The city manager was paying himself $1.5 million a year. City council members earned close to $100,000 for part-time jobs. Yet they were running one of Los Angeles' smallest and poorest suburbs. It was, the local district attorney said, "corruption on steroids."
Could it happen in Washington? You bet it could.
The alleged scam in Bell, Calif., went undetected for at least five years. How? No one was watching. Journalists are called "watchdogs" for a reason. But Bell didn't have any. No local newspaper, no local radio station, no local TV news.
Just like countless communities in this state.
Washington is an information enigma. Some of the nation's leading digital technology companies are headquartered in and around Seattle, yet vast areas of the state are starved of local news. Google and Yahoo are just two of the global internet companies that have opened offices in the state, joining content giants like Amazon and MSNBC.com, yet only 20 towns have a daily newspaper, just 23 have radio stations with some form of local news, and TV is clustered in four cities with tightly-defined coverage areas.
T-Mobile is headquartered here, yet mobile dead zones are common outside the major towns. Facebook recently opened a major office in Seattle, yet Washington's use of social networking platforms such as Facebook, LinkedIn and Twitter is lower than many other states.
In huge sections of Washington, citizens have little or no access to news about what is taking place in their own communities. The situation is particularly grim in areas populated by minorities and on some of the vast Native American reservations.
In short, Washington is a digital state with a rural information ghetto.
"There's no question that all media, including newspapers, have fewer reporters covering fewer towns than in the past 100 years," Michael Shepard, vice president of The Seattle Times, told a recent Murrow College summit of telecommunications and news executives, state and local government officials, foundation representatives and grassroots activists.
Ironically, there are fewer journalistic "boots on the ground" even as the potential audience of the state's papers is dramatically expanding thanks to the internet. The Bell scandal was uncovered when reporters from the Los Angeles Times made a rare foray into town; remote Washington communities can't count on being so lucky.
Making matters worse is the fact that while 96 percent of the state has broadband access, in many rural areas the rate is too slow to stream video.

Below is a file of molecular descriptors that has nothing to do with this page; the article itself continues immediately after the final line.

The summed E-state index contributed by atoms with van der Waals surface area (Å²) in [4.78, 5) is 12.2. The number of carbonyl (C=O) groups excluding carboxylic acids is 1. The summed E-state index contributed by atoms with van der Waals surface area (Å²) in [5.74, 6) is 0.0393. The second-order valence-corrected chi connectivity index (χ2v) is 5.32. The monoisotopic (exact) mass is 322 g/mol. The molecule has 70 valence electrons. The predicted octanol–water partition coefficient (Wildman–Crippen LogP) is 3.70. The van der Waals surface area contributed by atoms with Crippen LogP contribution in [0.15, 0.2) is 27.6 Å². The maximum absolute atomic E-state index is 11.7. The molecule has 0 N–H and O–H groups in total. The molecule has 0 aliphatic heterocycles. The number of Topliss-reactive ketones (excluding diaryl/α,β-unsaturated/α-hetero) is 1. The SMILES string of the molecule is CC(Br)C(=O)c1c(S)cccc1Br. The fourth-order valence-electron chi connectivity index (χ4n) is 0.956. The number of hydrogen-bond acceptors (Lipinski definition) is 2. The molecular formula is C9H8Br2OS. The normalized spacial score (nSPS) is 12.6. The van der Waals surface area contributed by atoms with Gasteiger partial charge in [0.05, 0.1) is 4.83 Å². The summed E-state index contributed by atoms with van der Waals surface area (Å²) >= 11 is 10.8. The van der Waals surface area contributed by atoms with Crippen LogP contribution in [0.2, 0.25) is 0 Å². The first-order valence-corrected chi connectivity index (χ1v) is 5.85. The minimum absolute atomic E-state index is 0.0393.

"The new digital divide is speed," according to Frieda Ray, outreach and communications coordinator for the Washington State Broadband Office.
That digital divide translates into an information divide.
A survey of Washington residents carried out by a Murrow research team found that rural Washingtonians find it much harder to keep up with local news than those living in more urban areas, even though they are just as adept at using digital technology to read regional and national news.
As the citizens of Bell learned, the stakes are high. They go to the heart of the democratic process and drill deep into issues of access to health information, business competitiveness and the state's ability to educate its citizens.
Yet the digital divide also is an economic divide. "If we finally get this technology -- this broadband -- to our towns, are we going to be able to afford it at an individual level but also at a municipal level?" wonders Kristie Kirkpatrick, director of the Whitman County Rural Library District, where residents flock to libraries to get on the internet.
While those taking part in the Murrow summit represented an array of sometimes conflicting interests, there emerged an overarching consensus that action is needed: To create rural news consortia that train "community journalists" to work in partnership with mainstream news organizations; to educate state and local policymakers about the challenges and opportunities inherent in expanding digital information access; and to bolster digital literacy efforts in rural and economically-challenges regions.
The bottom line: A state that is building an economy that rests on digital innovation and global engagement cannot afford even a single information ghetto.
Just ask the people of Bell, Calif.
-- Lawrence Pintak is founding dean of The Edward R. Murrow College of Communication at Washington State University.